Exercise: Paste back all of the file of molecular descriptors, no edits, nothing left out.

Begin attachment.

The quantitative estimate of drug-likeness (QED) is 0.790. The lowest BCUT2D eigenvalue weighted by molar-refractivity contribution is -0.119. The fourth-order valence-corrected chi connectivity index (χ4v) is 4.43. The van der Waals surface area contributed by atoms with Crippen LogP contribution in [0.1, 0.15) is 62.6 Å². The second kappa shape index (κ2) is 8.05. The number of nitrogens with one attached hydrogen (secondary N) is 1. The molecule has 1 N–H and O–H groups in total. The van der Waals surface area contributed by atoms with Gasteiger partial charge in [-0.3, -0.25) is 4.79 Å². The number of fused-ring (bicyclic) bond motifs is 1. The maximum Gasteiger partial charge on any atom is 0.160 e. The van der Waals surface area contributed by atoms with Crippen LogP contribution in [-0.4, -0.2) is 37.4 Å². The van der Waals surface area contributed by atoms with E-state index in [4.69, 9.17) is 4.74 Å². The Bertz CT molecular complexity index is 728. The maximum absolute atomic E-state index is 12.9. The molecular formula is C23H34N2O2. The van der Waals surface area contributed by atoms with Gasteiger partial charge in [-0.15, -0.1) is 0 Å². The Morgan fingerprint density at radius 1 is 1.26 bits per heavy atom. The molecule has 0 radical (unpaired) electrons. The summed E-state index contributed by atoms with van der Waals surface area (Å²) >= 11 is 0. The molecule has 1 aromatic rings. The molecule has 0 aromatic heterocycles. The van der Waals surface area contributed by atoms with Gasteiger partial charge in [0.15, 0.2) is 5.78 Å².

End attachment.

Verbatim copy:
The quantitative estimate of drug-likeness (QED) is 0.790. The lowest BCUT2D eigenvalue weighted by molar-refractivity contribution is -0.119. The fourth-order valence-corrected chi connectivity index (χ4v) is 4.43. The van der Waals surface area contributed by atoms with Crippen LogP contribution in [0.1, 0.15) is 62.6 Å². The second kappa shape index (κ2) is 8.05. The number of nitrogens with one attached hydrogen (secondary N) is 1. The molecule has 1 N–H and O–H groups in total. The van der Waals surface area contributed by atoms with Gasteiger partial charge in [-0.3, -0.25) is 4.79 Å². The number of fused-ring (bicyclic) bond motifs is 1. The maximum Gasteiger partial charge on any atom is 0.160 e. The van der Waals surface area contributed by atoms with Crippen LogP contribution in [-0.4, -0.2) is 37.4 Å². The van der Waals surface area contributed by atoms with E-state index in [4.69, 9.17) is 4.74 Å². The Bertz CT molecular complexity index is 728. The maximum absolute atomic E-state index is 12.9. The molecular formula is C23H34N2O2. The van der Waals surface area contributed by atoms with Gasteiger partial charge in [-0.15, -0.1) is 0 Å². The Morgan fingerprint density at radius 1 is 1.26 bits per heavy atom. The molecule has 0 radical (unpaired) electrons. The summed E-state index contributed by atoms with van der Waals surface area (Å²) >= 11 is 0. The molecule has 1 aromatic rings. The molecule has 0 aromatic heterocycles. The van der Waals surface area contributed by atoms with Gasteiger partial charge in [0.15, 0.2) is 5.78 Å².